But this is an example of the last government really making very silly decisions around contracting strategy that really hamstrung these projects from day one.

MICHAEL ROWLAND: Today you’re announcing monthly reports on where things are at with defence projects. Practically, I mean, what difference will that make? How will that help?

PAT CONROY: Well, we’ve announced six key initiative that will improve management of defence projects. The first is establishing a standard-alone project office within the Department of Defence. Secondly, we’re requiring monthly reporting on projects of concern and interest to myself and the Minister for Defence, the Deputy Prime Minister. Thirdly is establishing formal criteria for projects to become projects of interest and to come off that list. Fourthly is more resources for troubled projects. Fifthly is adding – changing the culture of defence, and sixthly is having regular Ministerial Summits.

What’s critical is having ministerial energy and oversight of these projects to bring industry and defence together to resolve these problems. That’s how we solved very challenging projects when we were last in government, for example, the airborne early warning project called Wedgetail. That was resolved by the then Minister for Defence Procurement, Greg Combet, bringing industry and defence together. So all these reforms are about getting more resources to manage these projects, changing the culture of defence, but overwhelmingly increasing ministerial oversight and energy.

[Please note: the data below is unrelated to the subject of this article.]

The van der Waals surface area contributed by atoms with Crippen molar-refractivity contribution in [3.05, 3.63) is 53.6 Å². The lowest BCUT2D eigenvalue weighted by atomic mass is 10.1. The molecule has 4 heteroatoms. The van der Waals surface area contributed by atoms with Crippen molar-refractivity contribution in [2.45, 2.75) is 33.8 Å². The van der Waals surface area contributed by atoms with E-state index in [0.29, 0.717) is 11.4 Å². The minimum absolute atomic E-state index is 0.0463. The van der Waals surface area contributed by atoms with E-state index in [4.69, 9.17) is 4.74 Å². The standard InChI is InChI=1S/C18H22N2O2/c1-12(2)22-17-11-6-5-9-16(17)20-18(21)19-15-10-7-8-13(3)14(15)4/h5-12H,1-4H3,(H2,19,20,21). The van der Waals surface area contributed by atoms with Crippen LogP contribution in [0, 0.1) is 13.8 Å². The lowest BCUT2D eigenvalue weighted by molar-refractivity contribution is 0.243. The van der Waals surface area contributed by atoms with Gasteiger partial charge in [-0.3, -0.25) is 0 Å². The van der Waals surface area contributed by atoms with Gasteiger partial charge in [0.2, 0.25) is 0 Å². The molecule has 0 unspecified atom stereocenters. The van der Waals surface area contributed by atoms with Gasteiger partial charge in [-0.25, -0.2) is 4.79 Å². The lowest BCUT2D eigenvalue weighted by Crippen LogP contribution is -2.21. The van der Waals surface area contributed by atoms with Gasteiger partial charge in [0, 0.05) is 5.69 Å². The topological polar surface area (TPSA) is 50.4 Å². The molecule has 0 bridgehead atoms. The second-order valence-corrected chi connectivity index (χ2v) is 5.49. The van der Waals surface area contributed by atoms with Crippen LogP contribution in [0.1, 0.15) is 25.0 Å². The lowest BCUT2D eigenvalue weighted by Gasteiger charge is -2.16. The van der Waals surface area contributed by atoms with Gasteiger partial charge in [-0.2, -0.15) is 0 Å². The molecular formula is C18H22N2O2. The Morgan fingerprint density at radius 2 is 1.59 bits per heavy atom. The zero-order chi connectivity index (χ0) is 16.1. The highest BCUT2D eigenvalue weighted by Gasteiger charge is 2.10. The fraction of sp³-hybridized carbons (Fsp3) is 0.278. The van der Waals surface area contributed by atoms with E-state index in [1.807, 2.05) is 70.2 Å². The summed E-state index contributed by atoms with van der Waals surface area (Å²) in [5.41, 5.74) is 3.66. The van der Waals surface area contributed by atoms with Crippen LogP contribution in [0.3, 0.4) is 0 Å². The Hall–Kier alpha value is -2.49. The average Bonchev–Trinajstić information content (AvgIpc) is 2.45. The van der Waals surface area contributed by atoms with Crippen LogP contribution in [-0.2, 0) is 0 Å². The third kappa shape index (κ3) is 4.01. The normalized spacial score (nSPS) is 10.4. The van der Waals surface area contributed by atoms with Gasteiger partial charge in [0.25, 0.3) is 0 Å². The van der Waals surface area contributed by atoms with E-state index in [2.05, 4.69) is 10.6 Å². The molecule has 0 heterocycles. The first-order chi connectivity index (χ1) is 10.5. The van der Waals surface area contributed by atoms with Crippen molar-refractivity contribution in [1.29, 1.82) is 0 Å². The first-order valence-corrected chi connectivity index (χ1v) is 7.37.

The last government had six defence ministers in nine years. Goldfish lasted longer than Coalition Defence Ministers. And that meant that the last government wasn’t doing its job of overseeing this massive portfolio. 

MICHAEL ROWLAND: Okay, yeah, just another topic – you’re a minister, obviously also a government MP. Pat Conroy, should the government honour its promise to bring in in full the stage 3 tax cuts?

PAT CONROY: Well, our position on the stage 3 tax cuts hasn’t changed. I’ve seen a lot of media speculation over the last week, but as the Prime Minister confirmed yesterday, our position is unchanged on the stage 3 tax cuts.

MICHAEL ROWLAND: Would you like them to come in in full?

PAT CONROY: Our position on the stage 3 tax cuts hasn’t changed –

MICHAEL ROWLAND: I know. I know what the government’s position is. I’m asking your view.

PAT CONROY: And that’s my position.

MICHAEL ROWLAND: You’re fully in favour of stage 3 coming in in full? 

PAT CONROY: I’m fully in favour of our position. I’m a minister of the Albanese Labor Government, and our position is that the stage 3 tax cuts approach has not changed.

MICHAEL ROWLAND: Okay. And you’d like the government to honour any election promise, right?

PAT CONROY: My position is the government’s position, and I fully support our position.

MICHAEL ROWLAND: It’s an election promise, though. You’d like the government to honour this election promise?

PAT CONROY: I fully support our position on the stage 3 tax cuts.

MICHAEL ROWLAND: Do you fully support governments honouring election promises?

PAT CONROY: Absolutely.


PAT CONROY: Obviously that’s really important to do that.

 MICHAEL ROWLAND: Pat Conroy, appreciate your time. Thank you.



Other related releases